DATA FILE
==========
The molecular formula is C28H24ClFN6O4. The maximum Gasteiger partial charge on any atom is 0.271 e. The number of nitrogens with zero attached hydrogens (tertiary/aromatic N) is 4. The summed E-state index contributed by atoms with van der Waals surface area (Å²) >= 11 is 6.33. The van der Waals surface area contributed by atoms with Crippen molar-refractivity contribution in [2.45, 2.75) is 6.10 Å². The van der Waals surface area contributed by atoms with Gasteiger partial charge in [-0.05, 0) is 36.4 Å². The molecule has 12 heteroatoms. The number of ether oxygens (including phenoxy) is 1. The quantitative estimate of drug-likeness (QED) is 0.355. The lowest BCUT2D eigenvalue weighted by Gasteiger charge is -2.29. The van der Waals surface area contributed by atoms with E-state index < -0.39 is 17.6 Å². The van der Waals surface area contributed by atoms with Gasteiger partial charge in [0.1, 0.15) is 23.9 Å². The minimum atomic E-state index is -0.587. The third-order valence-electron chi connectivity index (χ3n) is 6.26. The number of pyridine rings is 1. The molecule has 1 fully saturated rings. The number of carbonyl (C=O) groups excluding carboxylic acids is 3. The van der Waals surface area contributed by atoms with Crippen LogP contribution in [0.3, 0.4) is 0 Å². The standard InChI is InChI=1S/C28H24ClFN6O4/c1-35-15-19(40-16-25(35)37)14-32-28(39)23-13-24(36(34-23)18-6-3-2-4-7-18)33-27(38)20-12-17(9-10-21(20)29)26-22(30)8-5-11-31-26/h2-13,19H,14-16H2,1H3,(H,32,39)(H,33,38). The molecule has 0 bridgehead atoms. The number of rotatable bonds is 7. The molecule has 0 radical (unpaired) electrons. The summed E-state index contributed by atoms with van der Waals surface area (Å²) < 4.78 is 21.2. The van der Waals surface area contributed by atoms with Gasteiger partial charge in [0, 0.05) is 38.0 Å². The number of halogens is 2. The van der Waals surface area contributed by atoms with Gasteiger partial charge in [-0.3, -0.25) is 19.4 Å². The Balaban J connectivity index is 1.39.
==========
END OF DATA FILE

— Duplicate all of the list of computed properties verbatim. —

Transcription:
The molecular formula is C28H24ClFN6O4. The maximum Gasteiger partial charge on any atom is 0.271 e. The number of nitrogens with zero attached hydrogens (tertiary/aromatic N) is 4. The summed E-state index contributed by atoms with van der Waals surface area (Å²) >= 11 is 6.33. The van der Waals surface area contributed by atoms with Crippen molar-refractivity contribution in [2.45, 2.75) is 6.10 Å². The van der Waals surface area contributed by atoms with Gasteiger partial charge in [-0.05, 0) is 36.4 Å². The molecule has 12 heteroatoms. The number of ether oxygens (including phenoxy) is 1. The quantitative estimate of drug-likeness (QED) is 0.355. The lowest BCUT2D eigenvalue weighted by Gasteiger charge is -2.29. The van der Waals surface area contributed by atoms with E-state index < -0.39 is 17.6 Å². The van der Waals surface area contributed by atoms with Gasteiger partial charge in [0.1, 0.15) is 23.9 Å². The minimum atomic E-state index is -0.587. The third-order valence-electron chi connectivity index (χ3n) is 6.26. The number of pyridine rings is 1. The molecule has 1 fully saturated rings. The number of carbonyl (C=O) groups excluding carboxylic acids is 3. The van der Waals surface area contributed by atoms with Crippen LogP contribution in [0.3, 0.4) is 0 Å². The standard InChI is InChI=1S/C28H24ClFN6O4/c1-35-15-19(40-16-25(35)37)14-32-28(39)23-13-24(36(34-23)18-6-3-2-4-7-18)33-27(38)20-12-17(9-10-21(20)29)26-22(30)8-5-11-31-26/h2-13,19H,14-16H2,1H3,(H,32,39)(H,33,38). The molecule has 0 bridgehead atoms. The number of rotatable bonds is 7. The molecule has 0 radical (unpaired) electrons. The summed E-state index contributed by atoms with van der Waals surface area (Å²) < 4.78 is 21.2. The van der Waals surface area contributed by atoms with Gasteiger partial charge in [0, 0.05) is 38.0 Å². The number of halogens is 2. The van der Waals surface area contributed by atoms with Gasteiger partial charge in [-0.3, -0.25) is 19.4 Å². The Balaban J connectivity index is 1.39.